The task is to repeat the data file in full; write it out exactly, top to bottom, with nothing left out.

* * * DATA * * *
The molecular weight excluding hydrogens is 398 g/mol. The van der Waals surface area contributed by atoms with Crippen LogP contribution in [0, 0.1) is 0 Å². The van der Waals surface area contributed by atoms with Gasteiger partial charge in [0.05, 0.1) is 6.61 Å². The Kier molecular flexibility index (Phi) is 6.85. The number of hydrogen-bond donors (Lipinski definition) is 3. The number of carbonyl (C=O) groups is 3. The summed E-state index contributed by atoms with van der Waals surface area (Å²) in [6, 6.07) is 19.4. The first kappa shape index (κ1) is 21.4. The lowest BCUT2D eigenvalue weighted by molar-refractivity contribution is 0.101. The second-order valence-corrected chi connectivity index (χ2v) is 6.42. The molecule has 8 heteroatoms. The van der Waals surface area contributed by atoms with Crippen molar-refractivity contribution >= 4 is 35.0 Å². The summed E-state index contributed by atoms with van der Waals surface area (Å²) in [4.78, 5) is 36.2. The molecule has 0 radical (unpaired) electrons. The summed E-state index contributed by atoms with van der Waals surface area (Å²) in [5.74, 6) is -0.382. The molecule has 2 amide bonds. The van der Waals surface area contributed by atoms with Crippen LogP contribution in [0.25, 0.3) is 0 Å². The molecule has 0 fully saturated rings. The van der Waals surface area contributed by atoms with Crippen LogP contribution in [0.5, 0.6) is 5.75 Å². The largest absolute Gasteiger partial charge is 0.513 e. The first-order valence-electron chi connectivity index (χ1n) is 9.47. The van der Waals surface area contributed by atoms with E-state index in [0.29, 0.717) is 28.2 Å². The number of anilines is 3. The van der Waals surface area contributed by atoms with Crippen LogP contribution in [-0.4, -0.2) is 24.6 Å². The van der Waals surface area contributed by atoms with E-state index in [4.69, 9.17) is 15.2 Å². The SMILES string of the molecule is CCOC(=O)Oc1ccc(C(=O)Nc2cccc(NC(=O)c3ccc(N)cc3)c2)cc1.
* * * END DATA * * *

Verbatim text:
The molecular weight excluding hydrogens is 398 g/mol. The van der Waals surface area contributed by atoms with Crippen LogP contribution in [0, 0.1) is 0 Å². The van der Waals surface area contributed by atoms with Gasteiger partial charge in [0.05, 0.1) is 6.61 Å². The Kier molecular flexibility index (Phi) is 6.85. The number of hydrogen-bond donors (Lipinski definition) is 3. The number of carbonyl (C=O) groups is 3. The summed E-state index contributed by atoms with van der Waals surface area (Å²) in [6, 6.07) is 19.4. The first kappa shape index (κ1) is 21.4. The lowest BCUT2D eigenvalue weighted by molar-refractivity contribution is 0.101. The second-order valence-corrected chi connectivity index (χ2v) is 6.42. The molecule has 8 heteroatoms. The van der Waals surface area contributed by atoms with Crippen molar-refractivity contribution >= 4 is 35.0 Å². The summed E-state index contributed by atoms with van der Waals surface area (Å²) in [4.78, 5) is 36.2. The molecule has 0 radical (unpaired) electrons. The summed E-state index contributed by atoms with van der Waals surface area (Å²) in [5.74, 6) is -0.382. The molecule has 2 amide bonds. The van der Waals surface area contributed by atoms with Crippen LogP contribution in [0.25, 0.3) is 0 Å². The molecule has 0 fully saturated rings. The van der Waals surface area contributed by atoms with Crippen LogP contribution in [0.5, 0.6) is 5.75 Å². The largest absolute Gasteiger partial charge is 0.513 e. The first-order valence-electron chi connectivity index (χ1n) is 9.47. The van der Waals surface area contributed by atoms with E-state index in [0.29, 0.717) is 28.2 Å². The number of anilines is 3. The van der Waals surface area contributed by atoms with Crippen LogP contribution in [-0.4, -0.2) is 24.6 Å². The van der Waals surface area contributed by atoms with E-state index in [4.69, 9.17) is 15.2 Å². The SMILES string of the molecule is CCOC(=O)Oc1ccc(C(=O)Nc2cccc(NC(=O)c3ccc(N)cc3)c2)cc1.